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Three of the four candidates for District 2 Supervisor from left: Greg Cameron, Kevin Goss and Mike Grant, are ready to answer questions during a forum Feb. 4 at the Long Valley Fire Department in Cromberg. Phil Shannon, the fourth candidate, was unable to attend due to work commitments. Photo by Debra Moore

District 2 candidates gather in Cromberg

Editor’s note: This is a synopsis of a candidate forum held for the District 2 supervisor race. It is not a verbatim transcript of every word spoken during the 90-minute event.

It was a first for the Long Valley Fire Department in Cromberg — as fire trucks were pulled out to make way for candidates and constituents the evening of Feb. 4.

For the third time in a week, three candidates for the position of District 2 Supervisor, introduced themselves and fielded questions from the audience: Greg Cameron, Kevin Goss and Mike Grant. A fourth candidate, Phil Shannon, was only able to attend a forum hosted by Indian Valley Academy students due to his work schedule.

About three dozen people attended the Cromberg event, which was emceed by Mike McCourt. His wife, Sue, is the county’s fire prevention officer, and the fire station proved an apt backdrop for some of the evening’s questions.

Indian Valley comprises the majority of District 2, but it also extends down the Feather River Canyon to Storrie, and along the Highway 70 corridor through Cromberg to Camp Layman.

Goss and Shannon reside in Indian Valley; Grant lives on Chandler Road in Quincy, and Cameron lives in Greenhorn, east of Quincy.

Meet the candidates

Greg Cameron is a veteran, a local employer, college instructor and probation department employee. “Plumas County is very special to me,” Cameron said and noted his family’s relationship with the county since the 1840s. He said he was seeking the office because the “district has lacked representation.”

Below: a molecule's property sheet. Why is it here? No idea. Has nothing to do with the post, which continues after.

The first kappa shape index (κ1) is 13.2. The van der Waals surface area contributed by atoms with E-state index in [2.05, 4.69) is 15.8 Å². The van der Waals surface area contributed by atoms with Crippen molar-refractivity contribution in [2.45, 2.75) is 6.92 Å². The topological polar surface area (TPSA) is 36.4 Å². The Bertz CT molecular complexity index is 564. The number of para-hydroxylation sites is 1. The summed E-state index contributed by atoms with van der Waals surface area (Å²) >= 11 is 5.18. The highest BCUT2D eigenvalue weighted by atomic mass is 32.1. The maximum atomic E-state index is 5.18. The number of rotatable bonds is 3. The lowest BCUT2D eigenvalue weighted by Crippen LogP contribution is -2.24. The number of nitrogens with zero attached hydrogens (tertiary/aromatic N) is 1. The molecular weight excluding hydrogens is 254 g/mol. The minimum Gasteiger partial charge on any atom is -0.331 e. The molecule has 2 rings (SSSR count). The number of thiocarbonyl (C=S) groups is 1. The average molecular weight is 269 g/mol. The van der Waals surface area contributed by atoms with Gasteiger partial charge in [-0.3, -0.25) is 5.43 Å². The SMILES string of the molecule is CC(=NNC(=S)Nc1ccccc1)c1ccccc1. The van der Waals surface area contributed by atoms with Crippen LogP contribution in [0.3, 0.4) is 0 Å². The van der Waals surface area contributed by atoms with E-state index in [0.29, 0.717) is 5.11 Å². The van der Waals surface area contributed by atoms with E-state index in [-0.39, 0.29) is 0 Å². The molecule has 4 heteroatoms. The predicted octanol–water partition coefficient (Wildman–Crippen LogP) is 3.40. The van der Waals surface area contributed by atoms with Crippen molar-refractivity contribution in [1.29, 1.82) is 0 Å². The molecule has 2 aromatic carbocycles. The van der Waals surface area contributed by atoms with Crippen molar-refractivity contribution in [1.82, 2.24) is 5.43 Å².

Incumbent Kevin Goss is in his second term representing District 2 on the Board of Supervisors. He moved to the area with his family in the ’70s and manages the family business, the Village Green Pharmacy, in Greenville.

“This is a great district, a great place to be,” Goss told those assembled. He said that he originally ran for supervisor to repay the county for all that it had given him. He cited his work on the general plan, special districts and abandoned vehicles as among his accomplishments during his tenure.

Mike Grant is a 40-year resident of Plumas County and works for the Sheriff’s Office. He also runs the county’s Search and Rescue program. Grant has been crisscrossing the district and said that he has visited the residences of 1,800 registered voters from Storrie to Cromberg.

As a result, he said he has a “good understanding of the issues” that are not different from one area to the other.

If elected to the board of supervisors, what would be your first order of business?

Grant outlined the need to deal with fire insurance and expand broadband service, but focused the bulk of his remarks on the roles of county administrator and county counsel.

“The board of supervisors is too bogged down in routine issues,” Grant said. He advocated giving more duties to the county administrator. “We have a very good one right now.”

Conversely, he would like to see the county counsel play a smaller role. “The county counsel has way too much sway,” he said. Grant said that the county counsel had been a “hindrance” in his work at the sheriff’s office and described a contract renewal delay.

Grant also noted that department heads seem to want to work for the benefit of their departments at the cost of the county.

Goss said that he agreed with Grant 100 percent when it came to giving the county administrator more work. “It’s time to take the training wheels off,” he said, of the still relatively new county administrator.

As for the county counsel, Goss agreed that the office is bogged down with its workload, but that he had researched the situation Grant referenced, and he thought both sides were culpable in the delay.

Cameron said his focus would be on attracting business. “We need commerce,” he said and plans “to come up with an actual plan to bring rural jobs back.” He cited tourism and agri-tourism as two examples.

Cameron addressed criminal justice and said that realignment has caused a lot of problems, but he acknowledged the Community Corrections Partnership for accomplishing some things.

He also suggested that the county could spend its money better.

Fire departments are struggling to get volunteer firefighters; do you favor consolidation to one county fire department?